I wonder if this is not the shape of politics as well. I have not desire to see things any more heated or angry than they have been of late but it is hard to miss how conservatives have grown accustomed to things they once railed against, powerless to effect real changes to the dreaded victories of progressives, and ill at ease. For all that Ronald Reagan was able to accomplish, they were temporary victories that merely slowed and did not halt the progress of liberal ideas and the overall social agenda. It is not because he was not President long enough but because the nation changed and progressive causes became more palatable to the populace and conservatives found it harder and harder to find the consensus for changing such things. Witness the conundrum of abortion. We as a nation seem to agree that abortion is not a good thing and that it ought to be rare but we that has not translated into much progress in making it illegal. Yes, there have been advances but only at a cost of vigilance that constantly puts the issue before the American mind and watches on every front for ways in which progress would advance the abortion mindset.
Conversation is good and dialogue is not bad but progressives seem to instinctively know that they can afford to bide their time since the movement is in their direction while conservatives appear ever more curmudgeonly and cranky because we tire of the fights even though we know that orthodoxy can never rest its case or pause in pursuit of its cause.
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"It may be inferred again that the present movement for women’s rights, will certainly prevail from the history of its only opponent, Northern conservatism. This is a party which never conserves anything. Its history has been that it demurs to each aggression of the progressive party, and aims to save its credit by a respectable amount of growling, but always acquiesces at last in the innovation. What was the resisted novelty of yesterday is today one of the accepted principles of conservatism; it is now conservative only in affecting to resist the next innovation, which will tomorrow be forced upon its timidity, and will be succeeded by some third revolution, to be denounced and then adopted in its turn. American conservatism is merely the shadow that follows Radicalism as it moves forward towards perdition. It remains behind it, but never retards it, and always advances near its leader. This pretended salt hath utterly lost its savor: wherewith shall it he salted? Its impotency is not hard, indeed, to explain. It is worthless because it is the conservatism of expediency only, and not of sturdy principle. It intends to risk nothing serious, for the sake of the truth, and has no idea of being guilty of the folly of martyrdom. It always—when about to enter a protest—very blandly informs the wild beast whose path it essays to stop, that its “bark is worse than its bite,” and that it only means to save its manners by enacting its decent rôle of resistance. The only practical purpose which it now subserves in American politics is to give enough exercise to Radicalism to keep it “in wind,” and to prevent its becoming pursy and lazy from having nothing to whip. No doubt, after a few years, when women’s suffrage shall have become an accomplished fact, conservatism will tacitly admit it into its creed, and thenceforward plume itself upon its wise firmness in opposing with similar weapons the extreme of baby suffrage; and when that too shall have been won, it will be heard declaring that the integrity of the American Constitution requires at least the refusal of suffrage to asses. There it will assume, with great dignity, its final position.”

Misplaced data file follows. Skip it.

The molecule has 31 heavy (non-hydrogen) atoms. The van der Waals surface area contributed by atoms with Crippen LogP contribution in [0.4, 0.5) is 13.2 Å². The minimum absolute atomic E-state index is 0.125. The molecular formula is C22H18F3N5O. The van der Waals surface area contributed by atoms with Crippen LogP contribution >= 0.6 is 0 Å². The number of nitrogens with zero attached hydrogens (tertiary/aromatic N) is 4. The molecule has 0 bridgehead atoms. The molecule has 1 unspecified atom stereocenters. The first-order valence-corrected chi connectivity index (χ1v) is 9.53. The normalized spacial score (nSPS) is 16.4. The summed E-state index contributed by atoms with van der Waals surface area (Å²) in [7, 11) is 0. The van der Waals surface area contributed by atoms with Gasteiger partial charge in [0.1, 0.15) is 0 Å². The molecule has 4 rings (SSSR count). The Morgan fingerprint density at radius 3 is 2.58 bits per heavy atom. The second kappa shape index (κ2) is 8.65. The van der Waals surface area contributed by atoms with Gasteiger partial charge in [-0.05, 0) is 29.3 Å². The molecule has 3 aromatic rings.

-Rev. Robert L Danby (1820 – 1898)
Pastor Peters writes..quite correctly: "Orthodoxy is ever vigilant … not because it is weak or fearful but because the truth is so important. Perhaps the underlying cause of all of this is the lack of national leaders with the stature to rally the causes and the lack of a “commonly agreed upon authority” to settle disputes. Lutherans appeal to “Scripture Alone”… but if we do not agree with what Scripture is or what it says, this appeal is hard to utilize to end dispute.Furthermore, the skeptical modern mind has led us to be skeptics of Scripture and our penchant for individual truth has made it hard to even speak of objective truth that is for all people."
The answer is simple: LC-MS must teach/preach/confess/proclaim "Catechism, Liturgy, Your Various Vocations" to answer that basic question "Did God Really Say?" While there are some "mysteries" in Scripture, most Scripture is pretty simple...and simple people can understand the basics of: "Catechism, Liturgy and Your Various Vocations". The truth must always be preached...LC-MS will always have to remain vigilant against the attacks against these simple truths. Keep it simple..."Catechism, Liturgy and Your Various Vocations".. for all. This answer is simple...but it will not be easy and much of the world will reject the simple truths...but the Elect will hear and be comforted. And faithful pastors like Pastor Peters will always keep the truth before us. "Ever Vigilant" is just who you are..in Christ. Blog on...thanks. Timothy Carter, simple country Deacon.